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Rediff.com  » Business » India can use forex reserves to create fund: Basu

India can use forex reserves to create fund: Basu

November 07, 2011 17:36 IST

Supporting the industry ministry's proposal to set up a sovereign wealth fund to finance infrastructure projects, Chief Economic Adviser Kaushik Basu on Monday said India can use a part of its large foreign exchange reserves to create the fund.

"If a small part of our forex reserves is used to set up a sovereign wealth fund and deployed strategically, this can yield steady long-run returns and at the same time enhance India's policy role in the world," Basu said.

Sovereign wealth funds have existed for a long time, though they got this name only six or seven years ago.

Recently, the industry ministry in a discussion paper suggested that India should consider setting up a sovereign wealth fund to finance infrastructure which would require an investment of USD 1 trillion in the next five years.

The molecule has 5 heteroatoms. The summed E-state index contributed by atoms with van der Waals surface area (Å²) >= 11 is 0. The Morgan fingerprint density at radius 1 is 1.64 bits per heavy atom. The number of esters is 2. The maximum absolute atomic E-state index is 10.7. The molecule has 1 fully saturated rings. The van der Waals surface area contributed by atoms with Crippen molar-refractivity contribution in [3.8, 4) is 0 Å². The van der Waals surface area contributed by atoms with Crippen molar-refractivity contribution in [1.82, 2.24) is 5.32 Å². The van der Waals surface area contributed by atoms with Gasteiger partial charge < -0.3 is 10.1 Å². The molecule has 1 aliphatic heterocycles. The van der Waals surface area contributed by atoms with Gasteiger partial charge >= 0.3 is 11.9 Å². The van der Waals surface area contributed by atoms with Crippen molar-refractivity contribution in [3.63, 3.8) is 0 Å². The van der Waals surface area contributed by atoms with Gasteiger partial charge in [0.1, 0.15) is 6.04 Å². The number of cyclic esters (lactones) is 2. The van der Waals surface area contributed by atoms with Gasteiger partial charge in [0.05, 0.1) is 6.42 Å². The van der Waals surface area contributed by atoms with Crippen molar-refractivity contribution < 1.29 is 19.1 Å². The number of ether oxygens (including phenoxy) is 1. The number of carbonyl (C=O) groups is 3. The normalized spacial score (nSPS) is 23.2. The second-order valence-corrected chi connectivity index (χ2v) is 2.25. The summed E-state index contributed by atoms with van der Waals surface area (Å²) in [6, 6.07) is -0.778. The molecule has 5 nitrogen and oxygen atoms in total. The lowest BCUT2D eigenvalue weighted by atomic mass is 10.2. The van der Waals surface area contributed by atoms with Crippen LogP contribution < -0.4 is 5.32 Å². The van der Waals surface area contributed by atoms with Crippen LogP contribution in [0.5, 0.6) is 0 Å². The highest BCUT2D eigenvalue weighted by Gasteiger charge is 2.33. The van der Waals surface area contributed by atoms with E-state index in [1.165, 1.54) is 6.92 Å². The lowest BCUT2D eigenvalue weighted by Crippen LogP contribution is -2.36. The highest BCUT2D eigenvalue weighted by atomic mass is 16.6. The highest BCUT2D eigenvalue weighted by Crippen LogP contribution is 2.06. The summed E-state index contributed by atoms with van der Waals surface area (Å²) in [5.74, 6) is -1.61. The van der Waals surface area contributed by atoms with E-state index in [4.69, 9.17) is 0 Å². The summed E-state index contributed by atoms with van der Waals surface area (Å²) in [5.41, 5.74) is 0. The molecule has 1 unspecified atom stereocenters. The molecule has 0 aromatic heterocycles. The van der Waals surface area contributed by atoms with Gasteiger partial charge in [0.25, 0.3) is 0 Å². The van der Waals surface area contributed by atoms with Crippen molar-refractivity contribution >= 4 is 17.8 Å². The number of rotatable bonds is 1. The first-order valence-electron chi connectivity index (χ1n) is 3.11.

The paper recommends that government should use a part of its foreign exchange reserves to set up the sovereign wealth fund as has been done by countries like China, Korea and Singapore.

Basu said sovereign wealth funds could be set up under the control of either the government or the Reserve Bank of India (RBI).

"A sovereign wealth fund does not necessarily mean money moved from the RBI to the government," he said.

Basu said, "The returns from the first USD 15 or 20 billion set aside for this can be enormous."

India has one of the biggest foreign currency reserves in the world at USD 320 billion. It is, however, far less than USD 3.2 trillion held by China and USD 1 trillion by Japan.

The RBI, however, has been expressing reservations on setting up a sovereign wealth fund. The central bank wants the government to set up a sovereign wealth fund from the budget and not out of forex reserves.

Citing example of Singapore, Basu said, "There are countries with relatively small foreign exchange holdings that have operated very successful sovereign wealth funds."

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